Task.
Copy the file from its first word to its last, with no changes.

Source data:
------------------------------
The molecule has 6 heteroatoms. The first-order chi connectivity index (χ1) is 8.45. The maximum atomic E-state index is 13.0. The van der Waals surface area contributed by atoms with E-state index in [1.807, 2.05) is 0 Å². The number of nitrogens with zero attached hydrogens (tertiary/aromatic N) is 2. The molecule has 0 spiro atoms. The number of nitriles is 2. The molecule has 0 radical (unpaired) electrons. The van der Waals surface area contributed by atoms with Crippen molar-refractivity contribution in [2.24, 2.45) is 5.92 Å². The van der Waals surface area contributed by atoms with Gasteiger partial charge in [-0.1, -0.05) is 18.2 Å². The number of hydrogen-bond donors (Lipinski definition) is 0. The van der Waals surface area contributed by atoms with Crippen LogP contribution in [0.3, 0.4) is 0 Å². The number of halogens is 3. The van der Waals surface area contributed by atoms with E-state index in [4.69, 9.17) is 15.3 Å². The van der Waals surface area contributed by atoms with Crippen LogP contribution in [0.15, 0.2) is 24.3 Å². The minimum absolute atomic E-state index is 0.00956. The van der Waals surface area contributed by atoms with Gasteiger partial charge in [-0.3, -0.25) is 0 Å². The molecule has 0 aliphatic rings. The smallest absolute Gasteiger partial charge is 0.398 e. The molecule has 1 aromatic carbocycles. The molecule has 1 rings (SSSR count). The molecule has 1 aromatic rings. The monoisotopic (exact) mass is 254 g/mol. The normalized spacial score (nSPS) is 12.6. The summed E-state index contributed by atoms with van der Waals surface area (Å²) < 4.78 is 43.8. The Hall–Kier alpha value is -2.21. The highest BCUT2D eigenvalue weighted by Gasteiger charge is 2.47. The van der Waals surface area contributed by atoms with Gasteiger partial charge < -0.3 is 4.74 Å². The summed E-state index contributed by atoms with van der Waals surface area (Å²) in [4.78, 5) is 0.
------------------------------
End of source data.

The molecule has 6 heteroatoms. The first-order chi connectivity index (χ1) is 8.45. The maximum atomic E-state index is 13.0. The van der Waals surface area contributed by atoms with E-state index in [1.807, 2.05) is 0 Å². The number of nitrogens with zero attached hydrogens (tertiary/aromatic N) is 2. The molecule has 0 spiro atoms. The number of nitriles is 2. The molecule has 0 radical (unpaired) electrons. The van der Waals surface area contributed by atoms with Crippen molar-refractivity contribution in [2.24, 2.45) is 5.92 Å². The van der Waals surface area contributed by atoms with Gasteiger partial charge in [-0.1, -0.05) is 18.2 Å². The number of hydrogen-bond donors (Lipinski definition) is 0. The van der Waals surface area contributed by atoms with Crippen LogP contribution in [0.3, 0.4) is 0 Å². The number of halogens is 3. The van der Waals surface area contributed by atoms with E-state index in [4.69, 9.17) is 15.3 Å². The van der Waals surface area contributed by atoms with Crippen LogP contribution in [0.15, 0.2) is 24.3 Å². The minimum absolute atomic E-state index is 0.00956. The van der Waals surface area contributed by atoms with Gasteiger partial charge in [-0.3, -0.25) is 0 Å². The molecule has 0 aliphatic rings. The smallest absolute Gasteiger partial charge is 0.398 e. The molecule has 1 aromatic carbocycles. The molecule has 1 rings (SSSR count). The molecule has 1 aromatic rings. The monoisotopic (exact) mass is 254 g/mol. The normalized spacial score (nSPS) is 12.6. The summed E-state index contributed by atoms with van der Waals surface area (Å²) < 4.78 is 43.8. The Hall–Kier alpha value is -2.21. The highest BCUT2D eigenvalue weighted by Gasteiger charge is 2.47. The van der Waals surface area contributed by atoms with Gasteiger partial charge < -0.3 is 4.74 Å². The summed E-state index contributed by atoms with van der Waals surface area (Å²) in [4.78, 5) is 0.